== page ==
Saturday, May 28, 2016

Book Review 41. Lost at Sea

Lost at Sea
Book: Lost at Sea
Author: Bryan Lee O'Malley
Genre: Young Adult Graphic Novel
Pages: 160
Published: December 22nd, 2003

Synopsis: Raleigh doesn't have a soul. A cat stole it -- or at least that's what she tells people -- or at least that's what she would tell people if she told people anything. But that would mean talking to people, and the mere thought of social interaction is terrifying. How did such a shy teenage girl end up in a car with three of her hooligan classmates on a cross-country road trip? Being forced to interact with kids her own age is a new and alarming proposition for Raleigh, but maybe it's just what she needs -- or maybe it can help her find what she needs -- or maybe it can help her to realize that what she needs has been with her all along.

★ ★ ★ ☆ ☆

“Out here where the world begins and ends, it’s like nothing ever stops happening.” 

This graphic novel was so pretty. I love Bryan Lee O'Malley's art style. I mean, look at the cover. Even though my copy of the book itself was black and white, O'Malley's aesthetic really does it for me.

Now, it's not fair to review this book before I tell you how I bought it. I originally went to the bookstore to buy Scott Pilgrim's Precious Little Life, a different graphic novel by the same author. When I found this was the only O'Malley book available, I decided it would tide me over well until I could get the book I actually wanted. Really I just needed a graphic novel fix. So going into this book I wanted it to be good, but it was a completely different vibe than the book I actually wanted.

I've read some reviews of this books that say it's pure teen angst in graphic novel form. This is 100% true. The whole book is mostly the main character, Raleigh, thinking sadly to herself while some of her new friends pull her along for a roadtrip through that part of America where nothing really happens. Some people love the book for it, some people hate it. I, quite honestly, did neither.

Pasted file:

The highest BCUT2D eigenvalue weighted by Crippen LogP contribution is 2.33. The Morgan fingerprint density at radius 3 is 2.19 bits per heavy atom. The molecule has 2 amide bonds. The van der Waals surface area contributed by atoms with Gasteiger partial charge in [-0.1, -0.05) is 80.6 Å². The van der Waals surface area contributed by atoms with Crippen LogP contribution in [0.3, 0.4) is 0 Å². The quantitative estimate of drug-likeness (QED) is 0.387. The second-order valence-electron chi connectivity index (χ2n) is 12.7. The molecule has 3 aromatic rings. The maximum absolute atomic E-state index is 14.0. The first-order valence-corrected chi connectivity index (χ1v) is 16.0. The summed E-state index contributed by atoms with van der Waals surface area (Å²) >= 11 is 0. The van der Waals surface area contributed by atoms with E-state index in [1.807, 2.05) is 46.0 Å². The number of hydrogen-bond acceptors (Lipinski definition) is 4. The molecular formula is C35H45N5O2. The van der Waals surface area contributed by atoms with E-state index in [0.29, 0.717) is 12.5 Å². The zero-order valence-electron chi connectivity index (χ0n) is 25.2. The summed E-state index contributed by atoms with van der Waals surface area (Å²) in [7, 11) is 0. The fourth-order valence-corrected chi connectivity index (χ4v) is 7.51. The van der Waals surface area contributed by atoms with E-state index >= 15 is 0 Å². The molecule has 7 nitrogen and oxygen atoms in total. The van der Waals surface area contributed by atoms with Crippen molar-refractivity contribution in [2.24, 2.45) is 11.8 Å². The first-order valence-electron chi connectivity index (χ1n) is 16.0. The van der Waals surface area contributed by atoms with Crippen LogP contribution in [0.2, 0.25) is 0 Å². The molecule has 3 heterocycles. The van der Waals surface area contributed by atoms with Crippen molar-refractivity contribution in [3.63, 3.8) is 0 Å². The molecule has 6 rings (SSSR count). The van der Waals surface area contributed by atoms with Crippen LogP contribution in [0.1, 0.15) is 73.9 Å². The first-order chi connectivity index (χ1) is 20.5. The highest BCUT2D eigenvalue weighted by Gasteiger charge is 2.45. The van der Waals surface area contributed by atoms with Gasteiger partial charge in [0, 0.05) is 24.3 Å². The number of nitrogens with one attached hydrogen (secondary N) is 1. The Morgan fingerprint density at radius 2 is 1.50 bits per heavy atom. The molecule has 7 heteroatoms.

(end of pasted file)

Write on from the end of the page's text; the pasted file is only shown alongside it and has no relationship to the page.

I rated the book 3 stars because I did enjoy it. It's an easy read, as most graphic novels are, I liked the art style, and I did want to know what would happen with the characters. Yet, the reason I didn't love it was because I felt it broke the cardinal sin of stories: it was often boring. As a young girl, I felt like if I wanted to experience a young girl being introspective I could just go off in a corner and think about my future. The novel is short, but even so so little happens. It focuses on a romance that is already over, and we only get to meet one of the participants. The characters are on a roadtrip, but we spend most of our time staring sadly out a car window.

I can see how this would hit a string with some people, but it fell a little flat for me. There is a very special type of person you must be to appreciate this book: you must be at the crossroads of your life, with only failed relationships and not-yet-fully-developed friendships. Even if I'm young and unsure, I'm not Raliegh. If I was more like her, I'm sure I would have loved this book. 

Also, for some reason I was expecting some sort of supernatural plotline. Probably from the part of the synopsis about cats stealing souls. Let me tell you, there are no magical cats.


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